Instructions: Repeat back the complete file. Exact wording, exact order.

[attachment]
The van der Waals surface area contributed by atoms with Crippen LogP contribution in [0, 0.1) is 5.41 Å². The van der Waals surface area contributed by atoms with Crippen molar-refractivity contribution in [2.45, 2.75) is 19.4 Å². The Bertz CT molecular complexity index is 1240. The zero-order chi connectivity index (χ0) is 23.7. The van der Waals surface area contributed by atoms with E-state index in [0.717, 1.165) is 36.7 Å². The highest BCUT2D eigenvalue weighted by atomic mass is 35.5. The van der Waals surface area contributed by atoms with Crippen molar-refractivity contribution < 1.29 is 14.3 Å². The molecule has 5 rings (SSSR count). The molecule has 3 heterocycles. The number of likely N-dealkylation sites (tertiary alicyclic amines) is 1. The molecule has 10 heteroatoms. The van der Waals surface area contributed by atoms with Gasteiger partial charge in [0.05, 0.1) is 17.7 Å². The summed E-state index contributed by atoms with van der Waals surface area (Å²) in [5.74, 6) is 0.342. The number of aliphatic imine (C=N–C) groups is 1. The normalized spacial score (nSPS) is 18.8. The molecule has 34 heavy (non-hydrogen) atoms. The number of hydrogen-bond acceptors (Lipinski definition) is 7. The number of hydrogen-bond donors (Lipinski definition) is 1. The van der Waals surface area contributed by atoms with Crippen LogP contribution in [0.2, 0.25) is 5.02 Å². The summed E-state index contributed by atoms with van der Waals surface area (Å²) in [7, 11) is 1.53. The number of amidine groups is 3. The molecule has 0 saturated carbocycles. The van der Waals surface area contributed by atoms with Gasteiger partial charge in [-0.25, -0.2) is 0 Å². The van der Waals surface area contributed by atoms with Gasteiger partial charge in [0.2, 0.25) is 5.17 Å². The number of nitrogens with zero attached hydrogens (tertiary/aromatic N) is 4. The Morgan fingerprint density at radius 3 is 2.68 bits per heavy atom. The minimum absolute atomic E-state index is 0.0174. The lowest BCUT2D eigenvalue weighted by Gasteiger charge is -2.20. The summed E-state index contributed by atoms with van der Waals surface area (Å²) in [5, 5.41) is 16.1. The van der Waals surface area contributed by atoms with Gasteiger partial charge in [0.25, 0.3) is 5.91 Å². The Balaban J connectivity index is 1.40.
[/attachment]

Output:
The van der Waals surface area contributed by atoms with Crippen LogP contribution in [0, 0.1) is 5.41 Å². The van der Waals surface area contributed by atoms with Crippen molar-refractivity contribution in [2.45, 2.75) is 19.4 Å². The Bertz CT molecular complexity index is 1240. The zero-order chi connectivity index (χ0) is 23.7. The van der Waals surface area contributed by atoms with E-state index in [0.717, 1.165) is 36.7 Å². The highest BCUT2D eigenvalue weighted by atomic mass is 35.5. The van der Waals surface area contributed by atoms with Crippen molar-refractivity contribution < 1.29 is 14.3 Å². The molecule has 5 rings (SSSR count). The molecule has 3 heterocycles. The number of likely N-dealkylation sites (tertiary alicyclic amines) is 1. The molecule has 10 heteroatoms. The van der Waals surface area contributed by atoms with Gasteiger partial charge in [0.05, 0.1) is 17.7 Å². The summed E-state index contributed by atoms with van der Waals surface area (Å²) in [5.74, 6) is 0.342. The number of aliphatic imine (C=N–C) groups is 1. The normalized spacial score (nSPS) is 18.8. The molecule has 34 heavy (non-hydrogen) atoms. The number of hydrogen-bond acceptors (Lipinski definition) is 7. The number of hydrogen-bond donors (Lipinski definition) is 1. The van der Waals surface area contributed by atoms with Crippen LogP contribution in [0.2, 0.25) is 5.02 Å². The summed E-state index contributed by atoms with van der Waals surface area (Å²) in [7, 11) is 1.53. The number of amidine groups is 3. The molecule has 0 saturated carbocycles. The van der Waals surface area contributed by atoms with Gasteiger partial charge in [-0.25, -0.2) is 0 Å². The van der Waals surface area contributed by atoms with Gasteiger partial charge in [0.2, 0.25) is 5.17 Å². The number of nitrogens with zero attached hydrogens (tertiary/aromatic N) is 4. The Morgan fingerprint density at radius 3 is 2.68 bits per heavy atom. The minimum absolute atomic E-state index is 0.0174. The lowest BCUT2D eigenvalue weighted by Gasteiger charge is -2.20. The summed E-state index contributed by atoms with van der Waals surface area (Å²) in [5, 5.41) is 16.1. The van der Waals surface area contributed by atoms with Gasteiger partial charge in [0.25, 0.3) is 5.91 Å². The Balaban J connectivity index is 1.40.